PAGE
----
chologkJ lirniWiK whirl -gtrl r -qnirra
durtujj tii kuunaw watl.li
tonbdiko and, o tmt ofr1iiNS4jarivf?
itgirl thn mMftM?iB itum rt'prpwr nww,.t
In aUtlm-warVLfor- tcaUUt)rei tferbenrU
fust numnah amjvlw wnatc to wtlluvMne
hodj Ur halp lr f.wA rank Llfc. Now
SOLDEN PLUMED- TASSEL- OF CORN.
An nhlo, Uwy t"", tMaenmrtry ii id mk
From it pmtfw tatnJ f tbwoa .
A. tilo'i-BPt. who hotvn rwvtm wiOaty, t Hak
For a naUaa of mmmj oa
Mew rt ua raitRoat, lm a pkm nowtag, wa,
Wavtar wwtwiww to bwfafo'i Ana iiw,
An-l acr I oar vn. -m th (br f oar prMa
Tia the gaWea tJuat4 umI ml er
for xirtaf AmMrmtkn maay kavptaa
Aarf Ktill maw far-iafr aeMan rot
3om tor rio awaso ot- thai tw aXalHaii.
Uigt alww ll UfcM ntooat oUmwI:
Out h" la a plt ju j Tafew as ,
Aad aa Yaafce t Tmcm'VM tam;
trn Fraivdoai Im- aoiaMdta MUMMraf Mat
Bova tae fgatti i4atmt tmmut mt aam.
From th home ot oak to (tm
Prom moootata te
U wm m o'er dM land at the trtm
8houS4 bail of aader ta trmtmtl
Aad hr prmmd tmnamr trantpia rta
Tt wfll taa bmad mvrtb. W (taAaat
Ware bar oka pmmomm Ummmt mtmmm.
ltOrrmt BrttafaTiBat mt bar reaa'a pwftaa
Aad a Fraa- pur Mf aefaar;
Kbito Hetiaart mm waawtMn aar (MtMS A
A grwma rwlaad to tvwMtn ar bMr.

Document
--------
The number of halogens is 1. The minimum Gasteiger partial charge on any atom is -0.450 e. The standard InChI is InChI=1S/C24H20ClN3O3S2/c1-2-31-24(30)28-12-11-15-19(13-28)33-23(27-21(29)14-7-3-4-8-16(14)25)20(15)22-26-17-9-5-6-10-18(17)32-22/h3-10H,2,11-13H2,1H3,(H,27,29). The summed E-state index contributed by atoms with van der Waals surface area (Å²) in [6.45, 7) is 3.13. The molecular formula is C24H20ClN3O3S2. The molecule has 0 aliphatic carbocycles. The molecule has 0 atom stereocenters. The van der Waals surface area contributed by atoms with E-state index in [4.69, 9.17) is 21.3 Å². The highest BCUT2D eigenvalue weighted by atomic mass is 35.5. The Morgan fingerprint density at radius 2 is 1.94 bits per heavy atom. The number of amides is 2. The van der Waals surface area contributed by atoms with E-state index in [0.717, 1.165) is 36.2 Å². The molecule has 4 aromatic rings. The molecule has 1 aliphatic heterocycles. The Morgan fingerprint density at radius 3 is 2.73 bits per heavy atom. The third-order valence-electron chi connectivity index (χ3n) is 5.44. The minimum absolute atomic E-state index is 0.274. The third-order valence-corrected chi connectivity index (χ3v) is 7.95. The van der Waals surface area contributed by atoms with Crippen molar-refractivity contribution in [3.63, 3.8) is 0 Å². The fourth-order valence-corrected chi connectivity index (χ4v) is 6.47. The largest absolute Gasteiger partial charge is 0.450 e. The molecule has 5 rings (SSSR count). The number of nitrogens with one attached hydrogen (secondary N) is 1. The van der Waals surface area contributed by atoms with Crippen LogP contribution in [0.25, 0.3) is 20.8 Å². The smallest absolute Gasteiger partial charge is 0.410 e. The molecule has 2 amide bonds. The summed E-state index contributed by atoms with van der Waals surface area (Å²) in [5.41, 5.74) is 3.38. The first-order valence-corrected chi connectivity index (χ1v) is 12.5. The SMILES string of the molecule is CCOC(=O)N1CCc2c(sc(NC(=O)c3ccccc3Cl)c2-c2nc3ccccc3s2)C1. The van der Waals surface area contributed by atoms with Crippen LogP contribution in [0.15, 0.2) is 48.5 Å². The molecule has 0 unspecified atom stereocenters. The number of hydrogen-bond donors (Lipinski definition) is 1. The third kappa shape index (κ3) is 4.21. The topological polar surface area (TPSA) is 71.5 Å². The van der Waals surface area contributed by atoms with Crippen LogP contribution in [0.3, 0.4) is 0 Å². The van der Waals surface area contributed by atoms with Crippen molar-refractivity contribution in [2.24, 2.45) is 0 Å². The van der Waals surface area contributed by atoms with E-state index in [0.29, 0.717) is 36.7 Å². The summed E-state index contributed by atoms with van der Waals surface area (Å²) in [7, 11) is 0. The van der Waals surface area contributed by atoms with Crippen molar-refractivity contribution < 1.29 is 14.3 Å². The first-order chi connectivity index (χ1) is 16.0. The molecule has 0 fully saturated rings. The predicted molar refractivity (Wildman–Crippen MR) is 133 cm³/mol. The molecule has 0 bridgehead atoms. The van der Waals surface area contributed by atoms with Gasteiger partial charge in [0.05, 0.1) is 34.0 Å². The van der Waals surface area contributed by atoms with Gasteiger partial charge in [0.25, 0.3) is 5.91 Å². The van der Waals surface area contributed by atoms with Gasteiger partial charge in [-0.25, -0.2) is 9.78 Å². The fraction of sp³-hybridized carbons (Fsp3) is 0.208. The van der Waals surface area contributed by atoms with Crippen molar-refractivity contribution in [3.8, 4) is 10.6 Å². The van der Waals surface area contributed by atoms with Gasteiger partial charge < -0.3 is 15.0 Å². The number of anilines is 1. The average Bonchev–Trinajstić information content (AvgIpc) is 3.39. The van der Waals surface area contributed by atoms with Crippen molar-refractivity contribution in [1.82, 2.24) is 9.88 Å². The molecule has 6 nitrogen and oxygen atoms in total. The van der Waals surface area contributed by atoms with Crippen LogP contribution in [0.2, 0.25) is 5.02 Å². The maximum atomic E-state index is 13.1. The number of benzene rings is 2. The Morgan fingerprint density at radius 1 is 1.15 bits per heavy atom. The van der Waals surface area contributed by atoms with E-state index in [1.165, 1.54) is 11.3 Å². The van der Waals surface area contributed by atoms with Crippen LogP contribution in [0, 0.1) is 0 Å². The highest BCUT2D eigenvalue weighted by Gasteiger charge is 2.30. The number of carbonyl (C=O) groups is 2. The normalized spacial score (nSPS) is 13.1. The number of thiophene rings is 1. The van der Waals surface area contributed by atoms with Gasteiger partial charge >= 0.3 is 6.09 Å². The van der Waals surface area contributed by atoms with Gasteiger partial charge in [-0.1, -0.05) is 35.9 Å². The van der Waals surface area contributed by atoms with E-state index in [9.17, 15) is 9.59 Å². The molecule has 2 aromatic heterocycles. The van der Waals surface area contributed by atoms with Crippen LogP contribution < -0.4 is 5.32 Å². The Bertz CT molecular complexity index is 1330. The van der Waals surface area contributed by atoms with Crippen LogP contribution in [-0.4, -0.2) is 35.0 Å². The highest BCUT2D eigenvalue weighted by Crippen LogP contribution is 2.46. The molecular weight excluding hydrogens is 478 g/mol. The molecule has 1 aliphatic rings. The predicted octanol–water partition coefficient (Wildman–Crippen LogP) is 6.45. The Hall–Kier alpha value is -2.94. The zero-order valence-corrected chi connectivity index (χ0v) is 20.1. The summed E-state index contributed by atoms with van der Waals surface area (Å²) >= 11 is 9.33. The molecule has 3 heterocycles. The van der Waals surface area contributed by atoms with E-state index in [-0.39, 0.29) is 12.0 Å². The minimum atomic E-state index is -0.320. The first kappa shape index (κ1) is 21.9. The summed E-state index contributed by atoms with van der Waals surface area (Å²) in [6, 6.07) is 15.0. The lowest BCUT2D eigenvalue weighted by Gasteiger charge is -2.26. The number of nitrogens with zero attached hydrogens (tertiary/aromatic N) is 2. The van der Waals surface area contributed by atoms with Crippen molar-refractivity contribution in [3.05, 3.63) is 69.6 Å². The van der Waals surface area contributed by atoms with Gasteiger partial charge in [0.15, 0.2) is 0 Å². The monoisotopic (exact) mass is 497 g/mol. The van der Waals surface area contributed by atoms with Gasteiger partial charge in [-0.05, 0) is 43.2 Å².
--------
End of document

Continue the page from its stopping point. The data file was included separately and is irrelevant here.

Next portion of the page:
Bat inr a prmaa mk tm mmmm aM alaaa
Aad tbt eaa tw mt trmnAum mmmrn.
yntoe tttni rtwtBtoyKamaa
Tt- fftJdm ptiiaiai taaaat of eara.
OeurgaK. FmwHiamt. Tamt flllia' ttt-
A Xtazr ait ti
For errrJ mdu wm peraaaw aa yet
omttMo wild hare bto flowUac toatr
ot Ba-fanora with tmnSkm4t t attU.
Tbry hwr bars pre jd all Ua buaJut
ia Ue ctty. TV eomttacasMHw m a a
om. bat ia ratfcar bard u detaat, ftr li cm.
the 4Jermaaia aationai Uraoic of Xew in
- It U n cnaUc MW C aad .
atnerf W. h. ltmmngjutM, nmJjUUm ot U
tmaaary. aad C. U. Jordan, tmrnmrm f
the Cafeed tftataa. Hb tb Ur aeailoT
brra aal artdrbrow a bar h. TmrnUmmmr
nnmhf mm piariy ateitapad aad ihm ct&r
of the talc riwiihUi a oraa ferfe ad.
Tbr w rk mt the fv- ia poarry -"tad.
aaea?i b am by any aaa tmiUr
ith ta '-hararT of oararjaic m a,
rrmxtae tea dollar aaUaal baaat aataa,
Thia cmai.Ha- j prixadathmy al
pap - Tac mm rm much
graved than tba taem Tbay
f4 appaaraa tern aal are caleelefartt te 6m
cerve ea coed jadM -f memmf. TVi
color of taa mmrn acd raa to a m ;
T w M Wif ' ki fn Hill Kttll
Wr ttKmmr jmll i Hd m wr V
I a- l,wnitii. tmt Mtor nd -
j uw mtipm rtm. ia ta
w -. or 41 mm tetar .
. Th t. --, '$-?
w. , u t '.
- r-r.'a a,i j-V- f
f wtd tr tn li a starL
v . r - a . , i
f A v .'ttv . r0 xaas:
, C 1 c. J
ITtl . U.